Last month a press release crossed my desk about the Palmetto Forum for Gaming Studies—a group formed by two former South Carolina officials to examine the feasibility of bringing casino gaming to the state. Their goal is to canvass the state, holding public forms, conducting research and otherwise attempting to determine if casinos are good for South Carolina and something citizens will support.
I hope they are successful, partially for business reasons, but mostly for a selfish one—when casinos are finally established in the Palmetto State, it will give me yet another excuse to visit a region I might not otherwise have experienced. Indeed, I have been fortunate to cover the casino industry for the last quarter century—a time of unprecedented expansion that has allowed me to call on locales exotic and mundane, and face situations both comforting and, well, odd.
My first trip as a reporter for International Gaming & Wagering Business happened in 1993 and it was to cover flooding along the Mississippi River and its impact on the casino riverboats then plying the river. I flew into St. Louis, rented a car and slowly made my way upstream stopping at places like East St. Louis, Alton, Ill., and Davenport, Iowa. It was the first time I ever saw water higher than street signs and actually lapping up to rooflines. I also came to realize the difference between daytrip and destination casino milieus when I wore a sports jacket and tie to one riverboat and a uniformed worker, mistaking me for a supervisor, asked if it was okay to go to lunch.
A few years later, a fellow editor and I were driving down U.S. Route 49 in Mississippi, having perused the gaming properties in Tunica and on our way to tour casinos in Gulfport and Biloxi. Along the way we took a detour towards Philadelphia to overnight at the Choctaw Tribe’s Pearl River Resort. That night, sampling slots with a handful of quarters, I hit my first—and so far only—major jackpot, winning $500 on a mechanical-reel Red, White & Blue machine. The bells went off, the light flashed, people congratulated me and a slot attendant made her way over to me with the money, and asked if I wanted a security guard to escort me through the parking lot to my car. The next morning over breakfast, someone sitting nearby was staring down my co-worker and me as we ate and talked. During a lull in our conversation, he leaned over and said. “Y’all aren’t really from around here, are you?” Maybe it was just an innocent observation, but it was really not what two New Yorkers wanted to hear in that part of Mississippi.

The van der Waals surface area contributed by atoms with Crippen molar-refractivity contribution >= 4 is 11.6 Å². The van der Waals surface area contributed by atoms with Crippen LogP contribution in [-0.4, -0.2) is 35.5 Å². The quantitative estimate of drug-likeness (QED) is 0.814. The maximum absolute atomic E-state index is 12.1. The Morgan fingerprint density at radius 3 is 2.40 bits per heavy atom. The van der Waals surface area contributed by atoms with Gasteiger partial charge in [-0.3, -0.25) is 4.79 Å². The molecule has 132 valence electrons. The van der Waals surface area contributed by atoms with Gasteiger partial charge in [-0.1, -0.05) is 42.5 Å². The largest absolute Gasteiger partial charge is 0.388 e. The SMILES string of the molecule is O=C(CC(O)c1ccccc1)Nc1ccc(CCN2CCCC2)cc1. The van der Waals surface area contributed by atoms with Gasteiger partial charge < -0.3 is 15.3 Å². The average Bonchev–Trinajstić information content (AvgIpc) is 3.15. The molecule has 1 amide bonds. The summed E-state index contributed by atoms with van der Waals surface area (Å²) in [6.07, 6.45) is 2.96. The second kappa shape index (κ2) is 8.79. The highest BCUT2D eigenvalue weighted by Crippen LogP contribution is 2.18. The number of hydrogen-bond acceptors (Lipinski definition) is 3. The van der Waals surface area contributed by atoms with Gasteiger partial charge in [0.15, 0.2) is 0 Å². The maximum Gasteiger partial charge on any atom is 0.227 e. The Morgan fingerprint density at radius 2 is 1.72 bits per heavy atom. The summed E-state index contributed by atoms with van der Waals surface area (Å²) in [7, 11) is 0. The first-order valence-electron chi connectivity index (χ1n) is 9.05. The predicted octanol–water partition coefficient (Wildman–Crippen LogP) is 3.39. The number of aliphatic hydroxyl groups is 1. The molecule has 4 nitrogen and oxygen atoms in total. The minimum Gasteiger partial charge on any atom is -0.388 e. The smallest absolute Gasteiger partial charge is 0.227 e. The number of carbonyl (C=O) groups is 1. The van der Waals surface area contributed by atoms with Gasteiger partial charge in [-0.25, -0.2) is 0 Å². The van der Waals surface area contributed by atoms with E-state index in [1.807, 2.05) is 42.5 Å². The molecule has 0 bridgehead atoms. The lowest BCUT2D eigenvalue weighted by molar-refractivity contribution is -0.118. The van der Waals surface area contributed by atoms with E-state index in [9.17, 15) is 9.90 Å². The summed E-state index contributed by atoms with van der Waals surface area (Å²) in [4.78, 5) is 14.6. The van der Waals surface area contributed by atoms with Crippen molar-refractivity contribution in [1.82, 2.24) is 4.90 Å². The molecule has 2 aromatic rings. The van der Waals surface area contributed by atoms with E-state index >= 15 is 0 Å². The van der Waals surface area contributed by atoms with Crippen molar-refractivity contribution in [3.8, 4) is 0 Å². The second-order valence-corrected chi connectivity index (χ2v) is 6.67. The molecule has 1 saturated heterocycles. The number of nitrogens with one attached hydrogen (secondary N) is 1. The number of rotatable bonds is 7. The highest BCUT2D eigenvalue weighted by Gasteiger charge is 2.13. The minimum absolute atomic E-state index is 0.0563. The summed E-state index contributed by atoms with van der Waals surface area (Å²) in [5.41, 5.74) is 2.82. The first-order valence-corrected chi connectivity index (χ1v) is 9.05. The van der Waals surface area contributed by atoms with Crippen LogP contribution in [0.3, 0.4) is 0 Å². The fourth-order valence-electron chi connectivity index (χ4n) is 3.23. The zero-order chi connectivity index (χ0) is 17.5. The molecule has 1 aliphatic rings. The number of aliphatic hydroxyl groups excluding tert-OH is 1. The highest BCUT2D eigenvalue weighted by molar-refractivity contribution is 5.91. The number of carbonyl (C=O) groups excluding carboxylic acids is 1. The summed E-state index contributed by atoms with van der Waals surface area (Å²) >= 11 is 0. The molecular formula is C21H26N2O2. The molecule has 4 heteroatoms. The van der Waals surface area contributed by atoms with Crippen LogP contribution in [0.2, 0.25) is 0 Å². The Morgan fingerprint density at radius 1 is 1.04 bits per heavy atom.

Perhaps the most exotic casino location I travelled to during those early days was South Africa, on a fact-finding tour for a major supplement we were producing on the nation’s rapidly expanding, post-apartheid casino marketplace. While there I snacked on kudu biltong procured from a roadside stand, was told by a manager at one very remote casino that his most successful slot prize promotion was for a tractor he displayed on a bank of slots like a sports car in Las Vegas casinos, and, guiltily, spent a night at the infamous Sun City casino resort, the lyrics from Steven Van Zandt’s mid-1980s protest song “I Ain’t Gonna Play Sun City” sounding in my head the whole time.
These days, the travel to casino resorts continues but the trips are far less often, much less exotic and, unfortunately, often less adventuresome. Still, one of the benefits of covering the gaming industry is that it is still an expanding worldwide enterprise; new jurisdictions are bound to form and beckon, and I for one will try to heed the call.